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Hmmn, well, what does that tell you? I mean, if this "error" has been in place for almost 20 years, wouldn't EarthSave have heard complaints about it already? Shouldn't they have a more substantive answer than "write directly to the author"?<br><br><br><br>
Also, do you really think that if you e-mailed John Robbins, your e-mail would go to Robbins himself and be read and answered by Robbins himself? (As it would if you e-mailed me or another person here on VB?) Or would it go to one of his minions, employees, groupies, hangers-on, for them to handle it?<br><br><br><br>
What I've heard is that Robbins surrounds himself with "yes men," that these buffer his contact with the outside world and that that is one of the reasons that there was never a "second edition" or "updated edition" or "corrected edition" of <span style="text-decoration:underline;">Diet for a New America</span>.
 

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<div class="quote-container"><span>Quote:</span>
<div class="quote-block">Originally Posted by <strong>Tesseract</strong> <a href="/forum/post/0"><img alt="View Post" class="inlineimg" src="/img/forum/go_quote.gif" style=""></a><br><br>
But I wonder if labeling your book "nominated for a Pulitzer Prize" when all it really got was an entry, perhaps sponsored by the publisher, is common practice in the publishing industry. After all, it seems to be a somewhat common phrase in reference to books, kind of like "new and improved" on groceries. Not that I'm saying that excuses it, but I wonder if it's something the publisher did just because that's their standard practice to sell more books.</div>
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I was sort of thinking just the opposite. I mean, if all one has to do to claim that one's book has been "nominated for a Pulitzer prize" is to submit 4 copies and pay a $50 entry fee, wouldn't practically everyone be doing it? I may be unusually naive and gullible, but I have never heard of this before it was brought up in this thread--and I've been involved in EarthSave for years, have heard plenty of criticisms of Robbins, was on an e-mail list devoted to criticizing his errors, etc. Also, so far I've only seen two books "accused" of doing this--DFANA and Eternal Treblinka. If this is such a great scam, why only these two books?<br><br><br><br>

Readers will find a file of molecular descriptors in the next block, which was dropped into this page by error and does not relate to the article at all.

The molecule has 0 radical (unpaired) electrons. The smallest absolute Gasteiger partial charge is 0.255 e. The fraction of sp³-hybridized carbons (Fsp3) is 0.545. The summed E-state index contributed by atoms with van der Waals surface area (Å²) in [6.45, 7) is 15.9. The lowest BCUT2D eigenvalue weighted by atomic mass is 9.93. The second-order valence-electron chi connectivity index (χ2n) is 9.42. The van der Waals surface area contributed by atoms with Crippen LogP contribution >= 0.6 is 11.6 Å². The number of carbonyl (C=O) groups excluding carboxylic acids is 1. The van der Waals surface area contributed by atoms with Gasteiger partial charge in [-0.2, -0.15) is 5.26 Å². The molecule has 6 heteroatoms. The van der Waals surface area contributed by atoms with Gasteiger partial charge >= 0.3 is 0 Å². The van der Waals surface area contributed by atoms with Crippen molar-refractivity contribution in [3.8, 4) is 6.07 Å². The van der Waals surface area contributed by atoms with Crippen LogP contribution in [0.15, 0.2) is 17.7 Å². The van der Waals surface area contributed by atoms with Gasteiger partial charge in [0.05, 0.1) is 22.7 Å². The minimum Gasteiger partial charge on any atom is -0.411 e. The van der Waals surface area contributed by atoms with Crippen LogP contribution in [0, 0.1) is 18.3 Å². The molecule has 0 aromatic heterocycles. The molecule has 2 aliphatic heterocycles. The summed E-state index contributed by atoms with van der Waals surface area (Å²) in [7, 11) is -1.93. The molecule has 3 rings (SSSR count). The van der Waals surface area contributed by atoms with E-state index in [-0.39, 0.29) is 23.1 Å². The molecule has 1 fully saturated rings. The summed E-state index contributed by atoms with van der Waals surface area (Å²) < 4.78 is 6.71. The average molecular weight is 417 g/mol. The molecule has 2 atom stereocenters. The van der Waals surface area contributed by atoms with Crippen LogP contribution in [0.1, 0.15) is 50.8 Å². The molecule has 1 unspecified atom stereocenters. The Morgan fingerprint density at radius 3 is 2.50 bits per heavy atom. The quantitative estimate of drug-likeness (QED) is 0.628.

Something just does not add up here, as far as I am concerned.<br><br><br><br>
I am also puzzled as to why this criticism is made in an anti-AR website, rather than coming from the Pulitzer Prize organization itself. I would think they would have the responsibility for upholding the integrity of the term "Pulitzer Prize" and would think that they would be the ones either to publicly demand a change in such claims, or denounce such claims, or sue Robbins and his publisher over such claims.
 

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<div class="quote-container"><span>Quote:</span>
<div class="quote-block">Originally Posted by <strong>Joe</strong> <a href="/forum/post/0"><img alt="View Post" class="inlineimg" src="/img/forum/go_quote.gif" style=""></a><br><br>
I am also puzzled as to why this criticism is made in an anti-AR website, rather than coming from the Pulitzer Prize organization itself. I would think they would have the responsibility for upholding the integrity of the term "Pulitzer Prize" and would think that they would be the ones either to publicly demand a change in such claims, or denounce such claims, or sue Robbins and his publisher over such claims.</div>
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That is puzzling, and that right there makes me wonder even more if this may be something that's done routinely, and the Pulitzer organization takes no stance on it. After all, any book that's nominated by someone could be considered a legitimate nominee-- it's just not a "nominated finalist." Not that that makes any less misleading to the public.<br><br><br><br>
BTW, my copy of DFANA does not claim anywhere on the book itself that it is a Pulitzer Prize nominee.
 

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I am having a hard time finding any of these books in my library and I live in a metropolitan area with many libraries. They are in the system but always checked out. At least SOMEBODY is reading them.
 

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<div class="quote-container"><span>Quote:</span>
<div class="quote-block">Originally Posted by <strong>puppyluv</strong> <a href="/forum/post/0"><img alt="View Post" class="inlineimg" src="/img/forum/go_quote.gif" style=""></a><br><br>
I am having a hard time finding any of these books in my library and I live in a metropolitan area with many libraries. They are in the system but always checked out. At least SOMEBODY is reading them.</div>
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You ought to be able to place a hold on it.